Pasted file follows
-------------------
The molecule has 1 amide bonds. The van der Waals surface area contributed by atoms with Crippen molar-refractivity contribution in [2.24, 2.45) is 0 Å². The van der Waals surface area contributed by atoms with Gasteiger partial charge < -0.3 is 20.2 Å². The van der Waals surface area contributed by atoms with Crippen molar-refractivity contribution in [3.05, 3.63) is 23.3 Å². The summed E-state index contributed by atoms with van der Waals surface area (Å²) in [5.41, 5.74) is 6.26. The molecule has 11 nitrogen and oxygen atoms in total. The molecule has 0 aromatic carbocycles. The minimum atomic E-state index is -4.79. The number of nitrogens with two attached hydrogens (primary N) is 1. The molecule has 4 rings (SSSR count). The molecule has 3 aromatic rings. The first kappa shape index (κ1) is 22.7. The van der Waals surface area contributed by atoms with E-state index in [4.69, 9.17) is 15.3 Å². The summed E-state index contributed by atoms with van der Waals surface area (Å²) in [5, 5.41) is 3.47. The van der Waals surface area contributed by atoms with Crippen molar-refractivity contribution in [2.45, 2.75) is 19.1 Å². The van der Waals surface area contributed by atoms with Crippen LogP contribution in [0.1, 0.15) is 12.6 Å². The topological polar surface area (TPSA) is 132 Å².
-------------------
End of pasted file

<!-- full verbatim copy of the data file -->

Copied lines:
The molecule has 1 amide bonds. The van der Waals surface area contributed by atoms with Crippen molar-refractivity contribution in [2.24, 2.45) is 0 Å². The van der Waals surface area contributed by atoms with Gasteiger partial charge < -0.3 is 20.2 Å². The van der Waals surface area contributed by atoms with Crippen molar-refractivity contribution in [3.05, 3.63) is 23.3 Å². The summed E-state index contributed by atoms with van der Waals surface area (Å²) in [5.41, 5.74) is 6.26. The molecule has 11 nitrogen and oxygen atoms in total. The molecule has 0 aromatic carbocycles. The minimum atomic E-state index is -4.79. The number of nitrogens with two attached hydrogens (primary N) is 1. The molecule has 4 rings (SSSR count). The molecule has 3 aromatic rings. The first kappa shape index (κ1) is 22.7. The van der Waals surface area contributed by atoms with E-state index in [4.69, 9.17) is 15.3 Å². The summed E-state index contributed by atoms with van der Waals surface area (Å²) in [5, 5.41) is 3.47. The van der Waals surface area contributed by atoms with Crippen molar-refractivity contribution in [2.45, 2.75) is 19.1 Å². The van der Waals surface area contributed by atoms with Crippen LogP contribution in [0.1, 0.15) is 12.6 Å². The topological polar surface area (TPSA) is 132 Å².